Joseph Abboud wants to be the men’s wear industry champion for prostate cancer awareness.
And he’s off to a strong start.
The designer was one of the honorees at the Fans for the Cure All-Star Celebration dinner at the Edison Ballroom in Times Square Tuesday night along with football great and Super Bowl MVP Phil Simms and Dr. James McKiernan, urologist-in-chief of New York-Presbyterian/Columbia hospital.
The dinner was a lively affair with several former sports stars in attendance including Dodger first basemen Steve Garvey, career-long Met Ed Kranepool (who was a month out from a kidney transplant), former Jets running back Bruce Harper and an upbeat and humorous Bobby Valentine, who was among the hosts for the event.
Valentine, who played for the Dodgers, Mets, Angels and Mariners and also managed several teams including Abboud’s beloved Red Sox, was so animated in fact that he nearly danced around the stage in his double-breasted pinstripe Joseph Abboud suit — “I got it at Nordstrom” — as he doubled as an auctioneer for a live auction of two custom Abboud suits.
Thanks to Valentine’s ability to work the room and Abboud’s offer to up the ante by creating three custom suits for the winner, the bid topped out at $16,000.
But the evening was more than fun and games. It was a serious affair intended to raise awareness for a disease that will strike one in nine American men in their lifetimes.
The point was driven home when Fans for the Cure executive director Laura Gallo asked everyone to stand and pick up the walnuts in front of their dinner plates. She first pointed out that the prostate gland is the size of a walnut and then asked everyone to sit down except for the men at the table who had a walnut painted blue. “Look around the room,” she said of the men still standing. “That’s why we’re all here tonight.”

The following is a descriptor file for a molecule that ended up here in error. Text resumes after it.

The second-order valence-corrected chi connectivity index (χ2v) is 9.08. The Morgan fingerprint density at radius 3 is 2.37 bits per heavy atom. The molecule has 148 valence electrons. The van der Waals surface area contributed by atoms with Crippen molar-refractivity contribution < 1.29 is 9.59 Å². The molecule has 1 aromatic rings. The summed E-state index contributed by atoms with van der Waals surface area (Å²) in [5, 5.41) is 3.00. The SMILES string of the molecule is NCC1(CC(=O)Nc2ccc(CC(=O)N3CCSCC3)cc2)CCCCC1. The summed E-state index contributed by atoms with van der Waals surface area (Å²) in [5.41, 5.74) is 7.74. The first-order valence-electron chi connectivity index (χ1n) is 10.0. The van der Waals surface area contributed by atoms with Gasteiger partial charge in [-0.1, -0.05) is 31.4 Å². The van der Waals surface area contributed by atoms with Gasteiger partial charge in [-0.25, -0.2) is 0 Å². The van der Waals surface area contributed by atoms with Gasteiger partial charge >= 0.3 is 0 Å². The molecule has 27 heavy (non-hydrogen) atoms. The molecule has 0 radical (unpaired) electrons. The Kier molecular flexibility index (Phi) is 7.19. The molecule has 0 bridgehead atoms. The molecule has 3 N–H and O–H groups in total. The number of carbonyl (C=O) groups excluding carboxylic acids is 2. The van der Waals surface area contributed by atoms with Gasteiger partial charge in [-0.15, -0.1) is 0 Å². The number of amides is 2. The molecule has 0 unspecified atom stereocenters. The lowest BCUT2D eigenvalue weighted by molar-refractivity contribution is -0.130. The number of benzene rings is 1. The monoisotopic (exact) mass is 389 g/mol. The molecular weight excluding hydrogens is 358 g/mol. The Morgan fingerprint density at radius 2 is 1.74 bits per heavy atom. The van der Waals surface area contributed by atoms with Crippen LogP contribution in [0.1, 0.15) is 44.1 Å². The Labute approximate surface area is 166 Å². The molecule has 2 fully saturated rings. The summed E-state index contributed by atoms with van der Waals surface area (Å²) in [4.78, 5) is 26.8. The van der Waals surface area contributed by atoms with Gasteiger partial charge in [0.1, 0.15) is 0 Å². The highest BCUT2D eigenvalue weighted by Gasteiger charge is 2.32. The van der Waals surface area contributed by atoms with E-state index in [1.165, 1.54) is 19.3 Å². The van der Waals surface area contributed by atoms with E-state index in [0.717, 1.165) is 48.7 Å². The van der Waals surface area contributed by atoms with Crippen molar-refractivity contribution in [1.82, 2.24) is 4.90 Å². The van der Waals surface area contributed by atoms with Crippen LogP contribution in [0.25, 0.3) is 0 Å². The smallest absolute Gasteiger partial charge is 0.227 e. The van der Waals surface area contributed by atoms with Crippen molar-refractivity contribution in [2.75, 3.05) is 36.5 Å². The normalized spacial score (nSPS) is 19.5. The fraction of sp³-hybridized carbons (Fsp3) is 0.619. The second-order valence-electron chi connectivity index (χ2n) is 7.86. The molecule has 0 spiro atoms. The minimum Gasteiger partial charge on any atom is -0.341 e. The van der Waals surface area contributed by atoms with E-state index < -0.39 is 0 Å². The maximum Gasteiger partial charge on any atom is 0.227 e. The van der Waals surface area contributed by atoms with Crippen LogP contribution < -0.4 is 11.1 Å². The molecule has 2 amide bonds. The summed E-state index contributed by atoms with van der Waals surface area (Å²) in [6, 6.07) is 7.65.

The message was also made clear during the formal part of the evening. First, Fans for the Cure’s president and founder Ed Randall, a longtime New York radio and TV sports reporter, recounted how he was diagnosed with prostate cancer in 1999 and said “a simple PSA [prostate-specific antigens] blood test can save lives.”
Garvey, chairman of the nonprofit organization, then told about how he needed a radical prostatectomy after being diagnosed five years ago when his gland had swelled to the size of a baseball. It was at this point that he decided he would be a “disciple for other men” and spread the word. Although many people think the disease is slow-growing and doesn’t need to be addressed, Garvey said that’s not true. “People say you’ll die with it. No, you’ll die from it,” he said.
In accepting his award, Abboud brought the crowd to tears when he told the story about how his father, a machinist at a candy factory in Boston, was severely injured on the job and disabled for the rest of his life.
Before the accident, Joe Abboud, as he was called, was an outdoorsman who loved to hunt and fish. He was also a diehard Red Sox fan. The designer said one of his fondest memories is sitting next to his dad listening to Red Sox games on a transistor radio. “We never went to Fenway together, perhaps because of his disability and because he simply didn’t have the money to take me, but that didn’t matter to me. We loved our team and we were together, and that’s all that mattered.”
The elder Abboud died right before his son was getting ready to be the first person in the family to graduate from college. “The cause of death? Bone cancer stemming from prostate cancer. He was 60 years old.”
While Abboud never got over the “profound sadness” of losing his father, he feels his presence is still there. When the designer threw out the first pitch at Fenway in 2002, the screen behind him read: “In honor of his dad, Joe Abboud, who was a lifelong Red Sox Fan.”
“So, you see Dad, we finally did get to Fenway together after all.”